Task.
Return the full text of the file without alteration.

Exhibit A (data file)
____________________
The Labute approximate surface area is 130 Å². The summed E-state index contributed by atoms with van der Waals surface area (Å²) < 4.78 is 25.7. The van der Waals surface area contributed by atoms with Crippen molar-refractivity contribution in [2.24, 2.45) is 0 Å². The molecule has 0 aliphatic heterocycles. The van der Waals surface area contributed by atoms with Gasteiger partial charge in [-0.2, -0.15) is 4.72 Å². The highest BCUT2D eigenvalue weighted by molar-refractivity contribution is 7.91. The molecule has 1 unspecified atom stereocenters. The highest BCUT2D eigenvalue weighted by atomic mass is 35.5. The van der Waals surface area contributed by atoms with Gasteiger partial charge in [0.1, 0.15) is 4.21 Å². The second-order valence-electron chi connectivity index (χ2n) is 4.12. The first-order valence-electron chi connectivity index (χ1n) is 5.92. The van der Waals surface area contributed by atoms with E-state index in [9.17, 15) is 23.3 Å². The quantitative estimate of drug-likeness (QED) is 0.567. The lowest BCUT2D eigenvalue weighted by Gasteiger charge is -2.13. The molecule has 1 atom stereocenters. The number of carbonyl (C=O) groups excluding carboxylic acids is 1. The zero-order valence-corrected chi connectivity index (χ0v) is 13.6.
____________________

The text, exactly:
The Labute approximate surface area is 130 Å². The summed E-state index contributed by atoms with van der Waals surface area (Å²) < 4.78 is 25.7. The van der Waals surface area contributed by atoms with Crippen molar-refractivity contribution in [2.24, 2.45) is 0 Å². The molecule has 0 aliphatic heterocycles. The van der Waals surface area contributed by atoms with Gasteiger partial charge in [-0.2, -0.15) is 4.72 Å². The highest BCUT2D eigenvalue weighted by molar-refractivity contribution is 7.91. The molecule has 1 unspecified atom stereocenters. The highest BCUT2D eigenvalue weighted by atomic mass is 35.5. The van der Waals surface area contributed by atoms with Gasteiger partial charge in [0.1, 0.15) is 4.21 Å². The second-order valence-electron chi connectivity index (χ2n) is 4.12. The first-order valence-electron chi connectivity index (χ1n) is 5.92. The van der Waals surface area contributed by atoms with E-state index in [9.17, 15) is 23.3 Å². The quantitative estimate of drug-likeness (QED) is 0.567. The lowest BCUT2D eigenvalue weighted by Gasteiger charge is -2.13. The molecule has 1 atom stereocenters. The number of carbonyl (C=O) groups excluding carboxylic acids is 1. The zero-order valence-corrected chi connectivity index (χ0v) is 13.6.